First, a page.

transfer of wealth from the private economy, under the rubric of "military Keynesianism."
As a tentacle of the military-industrial octopus, academia finally lost its last remnant of
colonial gentility.
At the same time the university boomed, marginal tax rates for high earners stood as high
as 90 percent. This collapsed the so-called L-curve, the graphic depiction of wealth
distribution in the United States. The L-curve lay at its flattest in 1970, just as Nozick was
sitting down to write Anarchy. In 1970, there were nearly 500,000 employed academics, and
their relative income stood at an all-time high. To the extent anyone could believe mental
talent, human capital, and capital were indistinguishable, it was thanks to the greatest
market distortion in the history of industrial capitalism; and because for 40 years, thanks to
this distortion, talent had not been forced to compete with the old "captains of industry,"
with the financiers and the CEOs.
Buccaneering entrepreneurs, boom-and-bust markets, risk capital—these conveniently
disappeared from Nozick's argument because they'd all but disappeared from capitalism.
In a world in which J.P. Morgan and Cornelius Vanderbilt have been rendered obsolete,
reduced to historical curios, to a funny old-style man, imprisoned in gilt frames, the
professionals—the scientists, engineers, professors, lawyers and doctors—correspondingly
rise in both power and esteem. And in a world in which the professions are gatekept by
universities, which in turn select students based on their measured intelligence, the idea
that talent is mental talent, and mental talent is, not only capital, but the only capital,
becomes easier and easier for a humanities professor to put across. Hence the terminal
irony of Anarchy: Its author's audible smugness in favor of libertarianism was underwritten
by a most un-libertarian arrangement—i.e., the postwar social compact of high marginal
taxation and massive transfers of private wealth in the name of the very "public good"
Nozick decried as nonexistent.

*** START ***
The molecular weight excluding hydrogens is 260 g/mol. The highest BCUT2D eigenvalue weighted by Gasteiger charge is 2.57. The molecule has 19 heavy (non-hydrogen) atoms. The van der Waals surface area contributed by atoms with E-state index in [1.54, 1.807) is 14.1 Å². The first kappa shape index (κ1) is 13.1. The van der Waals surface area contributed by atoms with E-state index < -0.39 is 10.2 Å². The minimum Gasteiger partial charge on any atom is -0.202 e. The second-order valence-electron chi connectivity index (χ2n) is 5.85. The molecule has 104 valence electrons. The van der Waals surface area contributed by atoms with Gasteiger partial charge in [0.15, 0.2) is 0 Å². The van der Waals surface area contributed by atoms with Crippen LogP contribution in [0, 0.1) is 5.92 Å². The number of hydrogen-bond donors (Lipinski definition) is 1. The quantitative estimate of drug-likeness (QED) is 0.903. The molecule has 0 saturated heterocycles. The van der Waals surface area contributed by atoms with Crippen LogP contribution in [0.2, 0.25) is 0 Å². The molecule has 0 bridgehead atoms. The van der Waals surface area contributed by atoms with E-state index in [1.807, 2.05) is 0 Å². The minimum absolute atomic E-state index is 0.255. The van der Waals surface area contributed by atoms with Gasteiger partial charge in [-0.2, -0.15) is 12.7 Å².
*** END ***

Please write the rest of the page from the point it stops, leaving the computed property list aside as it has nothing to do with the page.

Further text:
And the screw takes one last turn: By allowing for the enormous rise in (relative) income
and prestige of the upper white collar professions, Keynesianism created the very blind
spot by which professionals turned against Keynesianism. Charging high fees as defended
by their cartels, cartels defended in turn by universities, universities in turn made powerful
by the military state, many upper-white-collar professionals convinced themselves their
pre-eminence was not an accident of history or the product of negotiated protections from
the marketplace but the result of their own unique mental talents fetching high prices in a
free market for labor. Just this cocktail of vanity and delusion helped Nozick edge out
Rawls in the marketplace of ideas, making Anarchy a surprise best-seller, it helped make
Ronald Reagan president five years later. So it was the public good that killed off the public
Since 1970, the guild power of lawyers, doctors, engineers, and, yes, philosophy professors
has nothing but attenuated. To take only the most pitiful example, medical doctors have
evolved over this period from fee-for-service professionals totally in control of their own
workplace to salaried body mechanics subject to the relentless cost-cutting mandate of a
corporate employer. They've gone from being Marcus Welby—a living monument to
public service through private practice—to being, as one comprehensive study put it,
harried "middle management." Who can argue with a straight face that a doctor in 2011
has more liberty than his counterpart in 1970? What any good liberal Democrat with an
ounce of vestigial self-respect would have said to Nozick in 1970—"Sure, Bob, but we both
know what your liberty means. It means power will once again mean money, and money
will be at liberty to flow to the top"—in fact happened. The irony is that as capital once
again concentrates as nothing more than capital (i.e., as the immense skim of the
financiers), the Nozickian illusion (that capital is human capital and human capital is the
only capital) gets harder and harder to sustain.
Sustained it is, though. Just as Nozick would have us tax every dollar as if it were earned by